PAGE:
Restoring Double Hung Window Sashes

Windows | Last modified on: 28 Nov 2007 @ 20:54:09

Are you ready for a revolutionary new weight-loss system? I call it the old house weight loss plan. It involves painting the exterior trim in 90+ degree weather and in a couple of hours you'll sweat what seems like 10 pounds of water. That's what I did this morning.

But if you're not too keen about my weight loss plan, maybe it's a good time of the year to tackle an inside project. Keith Johnson, a Dundee neighbor, has just such a project-restoring the inside surface of his window sashes and he had a few questions:

A while back in your article in the Dundee-Memorial Park Association news, you promoted the retention of the older double hung windows rather than replacing them with vinyl. Last year we replaced all our storm windows but kept our double hung windows (6 panes on top, one pane on the bottom) in part because of what you said about them. We had all the panes re-puttied because many were loose.

Anyway, our sashes have not been very well maintained. The wood has been damaged by the raging sun of Omaha, especially the top surface of the lower sash. The finish is basically gone plus there may be years worth of dirt, smoke residue and who knows what accumulated on these surfaces. The wood appears to be quite dry and is a little cracked in some places.

How can we bring these sashes back to life? Should we wash the wood - if so with what? Should we sand the wood? Since the wood appears to be dried out, should we treat the wood with some oil (linseed?) before we try to stain and finish the wood?

There is always the problem that as we work on the upper horizontal piece of the lower sash, it is in intimate contact with the lower horizontal piece of the upper sash and liquids run in between the sashes. A number of sashes have been painted in our house and when you raise the lower sash, every color of paint is painfully apparent on the wood that is exposed on the upper sash. Is there any way to avoid this problem other than raise the lower sash when one is working on it?

First, congratulations, Keith, on saving your old windows. I firmly believe that unless your window's sashes are broken or rotted beyond all hope, then they are worth restoring. Now let's address some issues on restoring the interior surfaces of a window.

Let's talk about the last question first-paint and stain dripping onto the lower horizontal rail of the upper sash. The easiest way to avoid this is raise the lower sash or lower the upper sash (if it isn't painted shut) so they are not in contact. Another and better solution is to remove the lower sash, refinish it and then reinstall it. While it's a pain in the..uh..neck to remove and reinstall the lower sash, you'll be happier with the finished result. This is also a way to refinish the lower horizontal rail of the upper sash that is probably an ugly collage of paint and stain colors from years of painting and repainting.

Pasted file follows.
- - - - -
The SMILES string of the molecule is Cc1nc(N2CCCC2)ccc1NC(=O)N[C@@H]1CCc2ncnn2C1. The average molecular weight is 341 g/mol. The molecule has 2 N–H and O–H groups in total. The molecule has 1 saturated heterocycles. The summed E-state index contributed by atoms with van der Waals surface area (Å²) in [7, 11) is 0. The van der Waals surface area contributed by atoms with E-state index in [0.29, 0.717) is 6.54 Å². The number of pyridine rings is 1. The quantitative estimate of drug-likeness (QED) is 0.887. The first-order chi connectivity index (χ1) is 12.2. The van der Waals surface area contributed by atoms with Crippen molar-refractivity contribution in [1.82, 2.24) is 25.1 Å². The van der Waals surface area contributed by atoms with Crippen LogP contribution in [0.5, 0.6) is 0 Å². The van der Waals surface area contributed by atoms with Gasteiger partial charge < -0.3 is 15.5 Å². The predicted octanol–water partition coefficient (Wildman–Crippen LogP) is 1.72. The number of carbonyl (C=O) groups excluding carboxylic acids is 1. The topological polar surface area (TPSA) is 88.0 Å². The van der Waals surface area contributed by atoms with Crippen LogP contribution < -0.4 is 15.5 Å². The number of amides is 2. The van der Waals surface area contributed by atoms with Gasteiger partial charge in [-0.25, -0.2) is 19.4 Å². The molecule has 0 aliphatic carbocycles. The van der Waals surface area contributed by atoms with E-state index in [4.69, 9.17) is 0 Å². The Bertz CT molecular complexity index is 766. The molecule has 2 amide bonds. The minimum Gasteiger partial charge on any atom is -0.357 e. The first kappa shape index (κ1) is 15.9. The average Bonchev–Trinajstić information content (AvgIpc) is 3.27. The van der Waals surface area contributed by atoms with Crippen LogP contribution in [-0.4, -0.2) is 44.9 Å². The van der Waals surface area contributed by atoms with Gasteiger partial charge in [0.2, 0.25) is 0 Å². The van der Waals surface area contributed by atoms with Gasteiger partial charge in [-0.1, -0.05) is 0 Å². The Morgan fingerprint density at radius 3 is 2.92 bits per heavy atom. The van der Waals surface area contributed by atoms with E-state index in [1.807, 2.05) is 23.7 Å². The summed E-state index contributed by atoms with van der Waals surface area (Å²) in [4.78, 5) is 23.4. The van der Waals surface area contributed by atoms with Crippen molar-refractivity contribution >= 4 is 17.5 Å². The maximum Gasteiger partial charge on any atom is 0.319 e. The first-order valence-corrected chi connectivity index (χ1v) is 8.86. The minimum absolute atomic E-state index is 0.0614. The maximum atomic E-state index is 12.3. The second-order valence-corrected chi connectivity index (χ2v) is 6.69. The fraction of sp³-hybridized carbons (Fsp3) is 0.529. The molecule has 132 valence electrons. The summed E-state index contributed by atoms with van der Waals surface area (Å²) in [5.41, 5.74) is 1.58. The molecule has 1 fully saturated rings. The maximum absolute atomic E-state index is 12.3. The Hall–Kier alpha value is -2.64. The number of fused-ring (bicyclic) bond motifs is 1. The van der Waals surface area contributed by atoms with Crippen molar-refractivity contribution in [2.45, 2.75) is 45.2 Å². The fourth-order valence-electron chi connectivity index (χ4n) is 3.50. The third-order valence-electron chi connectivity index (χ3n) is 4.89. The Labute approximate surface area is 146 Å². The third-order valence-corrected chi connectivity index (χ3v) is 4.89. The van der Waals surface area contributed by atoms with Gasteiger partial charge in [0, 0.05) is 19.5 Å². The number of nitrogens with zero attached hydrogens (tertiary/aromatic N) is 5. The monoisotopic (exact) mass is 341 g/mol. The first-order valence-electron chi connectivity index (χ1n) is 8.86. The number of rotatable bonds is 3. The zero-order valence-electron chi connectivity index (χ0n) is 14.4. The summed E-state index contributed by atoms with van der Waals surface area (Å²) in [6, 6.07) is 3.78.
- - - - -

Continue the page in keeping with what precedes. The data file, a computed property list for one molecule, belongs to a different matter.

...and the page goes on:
Yes, I would wash all the old grime, smoke and residue off the windows. I would recommend using a solution of water and liquid dishwashing soap. A stronger cleaning agent like TSP (Trisodium phosphate) will clean better but can stain the wood, so I would only use that if you are going to paint the surface. If there is any varnish left on the sashes, you'll need to strip it off. Typically the varnish is so old and worn down that it will just melt away under a single application of chemical stripper.

A quick hand or power sanding with a fine grade of sandpaper (220 grit) is worth the effort so the sash will absorb the stain evenly and the finished surface will feel smooth to the touch.

I would not apply linseed oil on the sashes unless I was going to paint because linseed oil may darken the wood in an unpleasing way. Penetrating wood stains like MinWax have oils in their formulations and will help rejuvenate dried out wood. Another finish option is Danish Oil. (Watco is one brand I have had good luck with.) This might be a better choice than stain and varnish if the sashes are exposed to a lot of harsh direct sunlight. No finish will stand up to direct sunlight. Over time they will all fail. The advantage Danish Oil has is that it penetrates into the wood. After a few years when the surface needs some refreshing, you just lightly steel wool the surface and apply some new Danish Oil with a rag. If you are looking for a high gloss finish, then don't choose Danish Oil. It will dry to a nice luster but will not achieve a glossy look no matter how many coats you apply.

If exposure to the sun has created really deep cracks, the wood stain and varnish or Danish Oil may not be enough to make them disappear. You have a couple of options here. One option is to fill the cracks with color matched putty. (Do this after you stain the frame but before you apply varnish so you can get a good color match. Many wood fillers advertise that they will take stain. Yes, they take stain but I have never seen one that takes the stain the same way as the surrounding wood. So stain and then fill.) Your other option is to live with a few cracks and look at them like wrinkles on a well-aged face-a sign of character.